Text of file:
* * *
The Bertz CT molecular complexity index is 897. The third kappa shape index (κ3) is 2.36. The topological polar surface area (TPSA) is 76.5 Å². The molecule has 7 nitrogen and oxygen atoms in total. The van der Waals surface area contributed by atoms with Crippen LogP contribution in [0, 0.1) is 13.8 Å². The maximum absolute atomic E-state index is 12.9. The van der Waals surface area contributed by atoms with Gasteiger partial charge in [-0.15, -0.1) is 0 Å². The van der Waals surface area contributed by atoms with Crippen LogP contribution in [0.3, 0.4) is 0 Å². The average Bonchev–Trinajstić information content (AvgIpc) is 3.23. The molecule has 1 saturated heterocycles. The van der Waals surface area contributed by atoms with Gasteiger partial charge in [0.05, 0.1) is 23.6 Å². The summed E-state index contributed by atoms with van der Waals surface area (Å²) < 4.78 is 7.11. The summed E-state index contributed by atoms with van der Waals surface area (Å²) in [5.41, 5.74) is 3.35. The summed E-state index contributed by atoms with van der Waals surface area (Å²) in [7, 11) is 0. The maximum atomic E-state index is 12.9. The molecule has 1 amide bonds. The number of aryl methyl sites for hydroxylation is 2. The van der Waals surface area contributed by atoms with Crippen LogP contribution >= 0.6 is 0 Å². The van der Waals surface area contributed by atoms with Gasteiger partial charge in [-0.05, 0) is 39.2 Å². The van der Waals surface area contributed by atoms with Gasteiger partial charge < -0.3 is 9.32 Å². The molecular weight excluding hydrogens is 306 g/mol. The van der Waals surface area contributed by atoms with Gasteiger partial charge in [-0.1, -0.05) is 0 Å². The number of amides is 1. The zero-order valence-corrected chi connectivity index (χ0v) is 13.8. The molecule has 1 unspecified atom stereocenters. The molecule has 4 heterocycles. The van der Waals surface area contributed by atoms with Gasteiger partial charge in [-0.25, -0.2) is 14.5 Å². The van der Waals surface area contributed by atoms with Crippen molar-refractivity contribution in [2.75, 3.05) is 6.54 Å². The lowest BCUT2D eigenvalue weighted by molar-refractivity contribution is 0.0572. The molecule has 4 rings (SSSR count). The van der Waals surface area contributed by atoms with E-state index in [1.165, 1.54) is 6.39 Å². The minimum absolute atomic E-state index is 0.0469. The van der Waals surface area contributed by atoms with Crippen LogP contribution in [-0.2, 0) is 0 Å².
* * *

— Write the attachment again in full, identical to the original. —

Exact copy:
The Bertz CT molecular complexity index is 897. The third kappa shape index (κ3) is 2.36. The topological polar surface area (TPSA) is 76.5 Å². The molecule has 7 nitrogen and oxygen atoms in total. The van der Waals surface area contributed by atoms with Crippen LogP contribution in [0, 0.1) is 13.8 Å². The maximum absolute atomic E-state index is 12.9. The van der Waals surface area contributed by atoms with Gasteiger partial charge in [-0.15, -0.1) is 0 Å². The van der Waals surface area contributed by atoms with Crippen LogP contribution in [0.3, 0.4) is 0 Å². The average Bonchev–Trinajstić information content (AvgIpc) is 3.23. The molecule has 1 saturated heterocycles. The van der Waals surface area contributed by atoms with Gasteiger partial charge in [0.05, 0.1) is 23.6 Å². The summed E-state index contributed by atoms with van der Waals surface area (Å²) < 4.78 is 7.11. The summed E-state index contributed by atoms with van der Waals surface area (Å²) in [5.41, 5.74) is 3.35. The summed E-state index contributed by atoms with van der Waals surface area (Å²) in [7, 11) is 0. The maximum atomic E-state index is 12.9. The molecule has 1 amide bonds. The number of aryl methyl sites for hydroxylation is 2. The van der Waals surface area contributed by atoms with Crippen LogP contribution >= 0.6 is 0 Å². The van der Waals surface area contributed by atoms with Gasteiger partial charge in [-0.05, 0) is 39.2 Å². The van der Waals surface area contributed by atoms with Gasteiger partial charge < -0.3 is 9.32 Å². The molecular weight excluding hydrogens is 306 g/mol. The van der Waals surface area contributed by atoms with Gasteiger partial charge in [-0.1, -0.05) is 0 Å². The number of amides is 1. The zero-order valence-corrected chi connectivity index (χ0v) is 13.8. The molecule has 1 unspecified atom stereocenters. The molecule has 4 heterocycles. The van der Waals surface area contributed by atoms with Gasteiger partial charge in [-0.25, -0.2) is 14.5 Å². The van der Waals surface area contributed by atoms with Crippen molar-refractivity contribution in [2.75, 3.05) is 6.54 Å². The lowest BCUT2D eigenvalue weighted by molar-refractivity contribution is 0.0572. The molecule has 4 rings (SSSR count). The van der Waals surface area contributed by atoms with E-state index in [1.165, 1.54) is 6.39 Å². The minimum absolute atomic E-state index is 0.0469. The van der Waals surface area contributed by atoms with Crippen LogP contribution in [-0.2, 0) is 0 Å².